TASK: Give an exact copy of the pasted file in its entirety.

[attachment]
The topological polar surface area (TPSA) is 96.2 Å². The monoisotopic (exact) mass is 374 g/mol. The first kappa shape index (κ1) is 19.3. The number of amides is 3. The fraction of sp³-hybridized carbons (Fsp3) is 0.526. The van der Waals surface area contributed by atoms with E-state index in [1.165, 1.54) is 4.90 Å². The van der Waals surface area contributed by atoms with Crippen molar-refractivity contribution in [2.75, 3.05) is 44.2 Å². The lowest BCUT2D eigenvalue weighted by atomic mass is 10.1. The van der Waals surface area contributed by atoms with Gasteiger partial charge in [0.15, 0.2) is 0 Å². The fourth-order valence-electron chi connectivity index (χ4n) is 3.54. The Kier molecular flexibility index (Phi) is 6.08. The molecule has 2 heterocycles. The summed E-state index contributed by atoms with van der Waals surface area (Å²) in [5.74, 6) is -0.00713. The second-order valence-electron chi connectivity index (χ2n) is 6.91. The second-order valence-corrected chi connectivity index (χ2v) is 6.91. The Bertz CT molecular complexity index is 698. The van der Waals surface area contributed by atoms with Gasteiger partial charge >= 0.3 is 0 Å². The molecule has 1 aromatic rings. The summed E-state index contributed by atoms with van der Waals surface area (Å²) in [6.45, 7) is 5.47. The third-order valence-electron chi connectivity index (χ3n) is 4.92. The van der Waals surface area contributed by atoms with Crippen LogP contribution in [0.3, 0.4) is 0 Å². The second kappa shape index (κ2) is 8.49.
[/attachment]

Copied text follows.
The topological polar surface area (TPSA) is 96.2 Å². The monoisotopic (exact) mass is 374 g/mol. The first kappa shape index (κ1) is 19.3. The number of amides is 3. The fraction of sp³-hybridized carbons (Fsp3) is 0.526. The van der Waals surface area contributed by atoms with E-state index in [1.165, 1.54) is 4.90 Å². The van der Waals surface area contributed by atoms with Crippen molar-refractivity contribution in [2.75, 3.05) is 44.2 Å². The lowest BCUT2D eigenvalue weighted by atomic mass is 10.1. The van der Waals surface area contributed by atoms with Gasteiger partial charge in [0.15, 0.2) is 0 Å². The fourth-order valence-electron chi connectivity index (χ4n) is 3.54. The Kier molecular flexibility index (Phi) is 6.08. The molecule has 2 heterocycles. The summed E-state index contributed by atoms with van der Waals surface area (Å²) in [5.74, 6) is -0.00713. The second-order valence-electron chi connectivity index (χ2n) is 6.91. The second-order valence-corrected chi connectivity index (χ2v) is 6.91. The Bertz CT molecular complexity index is 698. The van der Waals surface area contributed by atoms with Gasteiger partial charge >= 0.3 is 0 Å². The molecule has 1 aromatic rings. The summed E-state index contributed by atoms with van der Waals surface area (Å²) in [6.45, 7) is 5.47. The third-order valence-electron chi connectivity index (χ3n) is 4.92. The van der Waals surface area contributed by atoms with Crippen LogP contribution in [0.3, 0.4) is 0 Å². The second kappa shape index (κ2) is 8.49.